Baker University is ready to consider a South Lawrence Trafficway built through the wetlands that bear the school's name.
Baker President Dan Lambert said Thursday that though the university still prefers a 31st Street route for the road, he will appoint a six-member committee to study potential benefits of a wetlands mitigation plan offered by state road officials.
"The university has agreed to consider what, if any, mitigation could in the long term justify the immediate danger to such a precious natural resource," he said.
Lambert said the mitigation must protect the wetlands from future encroachment.
KDOT has proposed spending $5 million to create 400 acres of man-made wetlands and build an educational research center in the area to mitigate any damage done to the Baker-owned wetlands.
A proposed 42nd Street route, one of five routes being considered, is the only option that would not cut through the wetlands. The 42nd Street route would be south of the Wakarusa River.
Lambert said he hadn't studied that route yet. He said the committee would study it and all options and try to make a decision in the best interest of the university.
Bruce Plenk, a Lawrence attorney representing the Wetlands Preservation Organization, said he still is wary about the idea of man-made wetlands. The organization, which includes Haskell Indian Nations University students, faculty and alumni, supports the 42nd Street route.
"Remember the best way to enhance the research and educational opportunities in the wetlands is not to build a road through it," he said. "That would totally screw up the ecology of the wetlands. The only thing we'd be able to study would be the effects of the road."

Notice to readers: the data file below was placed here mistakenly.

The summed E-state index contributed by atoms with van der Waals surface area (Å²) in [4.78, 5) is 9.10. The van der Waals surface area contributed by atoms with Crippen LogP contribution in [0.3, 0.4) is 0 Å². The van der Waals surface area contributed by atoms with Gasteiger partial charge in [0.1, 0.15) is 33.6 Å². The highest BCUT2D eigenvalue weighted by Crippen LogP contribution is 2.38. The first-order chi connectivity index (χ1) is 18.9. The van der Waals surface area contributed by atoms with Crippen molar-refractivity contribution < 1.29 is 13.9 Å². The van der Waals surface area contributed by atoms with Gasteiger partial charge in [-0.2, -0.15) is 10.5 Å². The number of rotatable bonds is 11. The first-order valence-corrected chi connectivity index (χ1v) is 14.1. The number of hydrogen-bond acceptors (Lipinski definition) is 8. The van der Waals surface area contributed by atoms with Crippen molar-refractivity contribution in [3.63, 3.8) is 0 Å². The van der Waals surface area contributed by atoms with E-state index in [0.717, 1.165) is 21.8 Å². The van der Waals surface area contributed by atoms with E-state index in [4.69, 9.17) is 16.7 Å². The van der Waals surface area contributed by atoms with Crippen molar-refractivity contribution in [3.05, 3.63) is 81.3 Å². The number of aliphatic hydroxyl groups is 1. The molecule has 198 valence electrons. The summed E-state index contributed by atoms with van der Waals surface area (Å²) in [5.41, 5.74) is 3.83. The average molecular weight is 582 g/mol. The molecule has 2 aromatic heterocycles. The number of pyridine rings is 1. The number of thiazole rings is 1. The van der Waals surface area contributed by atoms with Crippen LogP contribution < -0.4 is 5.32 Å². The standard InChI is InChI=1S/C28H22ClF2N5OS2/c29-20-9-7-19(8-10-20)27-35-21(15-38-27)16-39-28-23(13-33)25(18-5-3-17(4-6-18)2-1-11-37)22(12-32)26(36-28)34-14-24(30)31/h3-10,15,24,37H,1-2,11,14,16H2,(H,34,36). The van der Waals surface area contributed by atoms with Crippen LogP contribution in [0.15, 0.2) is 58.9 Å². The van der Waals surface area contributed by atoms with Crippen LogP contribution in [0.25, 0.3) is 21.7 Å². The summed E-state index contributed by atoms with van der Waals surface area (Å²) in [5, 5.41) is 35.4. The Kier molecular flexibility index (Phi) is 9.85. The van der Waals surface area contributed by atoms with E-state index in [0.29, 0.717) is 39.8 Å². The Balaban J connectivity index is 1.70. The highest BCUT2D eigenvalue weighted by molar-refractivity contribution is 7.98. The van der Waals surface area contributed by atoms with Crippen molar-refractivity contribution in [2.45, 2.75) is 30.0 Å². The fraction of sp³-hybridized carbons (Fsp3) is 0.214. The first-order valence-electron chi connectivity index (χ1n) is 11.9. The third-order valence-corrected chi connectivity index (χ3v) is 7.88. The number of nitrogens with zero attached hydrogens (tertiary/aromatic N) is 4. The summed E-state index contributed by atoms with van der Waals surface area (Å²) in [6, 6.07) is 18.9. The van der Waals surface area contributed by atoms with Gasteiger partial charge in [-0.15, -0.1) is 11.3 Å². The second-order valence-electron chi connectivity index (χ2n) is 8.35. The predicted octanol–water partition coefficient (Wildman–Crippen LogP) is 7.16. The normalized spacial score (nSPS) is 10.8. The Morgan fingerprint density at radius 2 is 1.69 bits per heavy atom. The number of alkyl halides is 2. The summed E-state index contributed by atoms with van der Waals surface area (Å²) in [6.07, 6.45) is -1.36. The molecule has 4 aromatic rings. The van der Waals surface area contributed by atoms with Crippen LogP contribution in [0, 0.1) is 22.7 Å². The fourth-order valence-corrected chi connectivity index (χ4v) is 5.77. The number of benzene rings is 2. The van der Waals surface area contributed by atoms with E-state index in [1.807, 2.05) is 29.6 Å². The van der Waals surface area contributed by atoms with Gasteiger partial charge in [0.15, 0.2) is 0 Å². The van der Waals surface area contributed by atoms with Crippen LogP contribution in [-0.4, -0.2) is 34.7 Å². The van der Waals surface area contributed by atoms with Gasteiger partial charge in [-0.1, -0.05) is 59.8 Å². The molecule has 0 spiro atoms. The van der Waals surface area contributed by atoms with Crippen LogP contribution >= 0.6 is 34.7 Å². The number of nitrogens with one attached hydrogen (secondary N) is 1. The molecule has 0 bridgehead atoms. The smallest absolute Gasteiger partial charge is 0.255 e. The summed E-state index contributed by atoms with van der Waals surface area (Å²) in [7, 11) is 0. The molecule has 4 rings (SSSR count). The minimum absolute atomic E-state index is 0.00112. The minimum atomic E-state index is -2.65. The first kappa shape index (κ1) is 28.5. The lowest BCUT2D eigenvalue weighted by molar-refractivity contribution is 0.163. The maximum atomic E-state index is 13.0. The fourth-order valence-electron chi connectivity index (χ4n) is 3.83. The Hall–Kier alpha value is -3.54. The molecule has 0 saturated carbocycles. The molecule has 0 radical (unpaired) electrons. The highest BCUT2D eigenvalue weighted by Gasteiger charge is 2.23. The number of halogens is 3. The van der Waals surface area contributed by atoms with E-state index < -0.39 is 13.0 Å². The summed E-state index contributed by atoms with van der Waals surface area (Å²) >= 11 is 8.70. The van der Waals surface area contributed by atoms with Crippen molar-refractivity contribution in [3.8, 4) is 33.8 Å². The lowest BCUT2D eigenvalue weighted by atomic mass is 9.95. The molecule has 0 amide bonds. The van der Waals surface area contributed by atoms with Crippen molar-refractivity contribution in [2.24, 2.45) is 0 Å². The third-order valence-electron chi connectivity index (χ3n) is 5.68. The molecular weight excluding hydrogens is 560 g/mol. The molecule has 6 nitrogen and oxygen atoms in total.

Plenk said he hoped Baker would take a big-picture view and seriously evaluate the no-build alternative and the south-of-the-river route.
Douglas County Commission Chairman Bob Johnson said he was pleased the university is getting involved in the discussions.
"It's a very positive step toward a resolution," he said. "Baker University is a key player and a solution to the trafficway issues."
Lambert said the committee will start work immediately. It will make a recommendation to Baker's administrators and board of trustees, preferably before the end of September, he said.
Committee members include Larry Parkin, a former Baker trustee; Roger Boyd, a Baker biology professor who manages the wetlands; Steve Sublett, a Baker alumnus and Wakarusa Township trustee; Terry Flanagan, vice president of HNTB, a Kansas City, Mo., engineering firm hired by KDOT to manage the project; and Ted Cable, a Kansas State University biology professor and project consultant. Lambert said he also contacted Karen Swisher, Haskell Indian Nations University's president, about selecting a member from the Native American community.
But WPO spokesperson Anna Wilson said she was disappointed the committee and other community committees have not included Haskell student representation.
Baker spokesman John Fuller said forming the committee and its announcement Thursday morning was not related to the timing of a public meeting Thursday night to collect community reaction to the proposed routes.
"I think Dr. Lambert felt we needed to get these people together to talk about mitigation because the trafficway may go through the wetlands," he said.
Though Baker has supported a 31st Street route in the past, Fuller said he is not sure how the other trafficway routes would rate.
"I don't think (Lambert) said he preferred one route over another," Fuller said.
But the Jayhawk Audubon Society released a statement Thursday saying it felt Baker has aligned itself with a northern route, specifically 32nd Street, as the best way to defend the wetlands.
"It seems pretty obvious they have made up their minds," said Sharon Ashworth, JAS conservation chairwoman. "We really feel serious consideration needs to be given to south of the river, and this continues to cast that in serious doubt."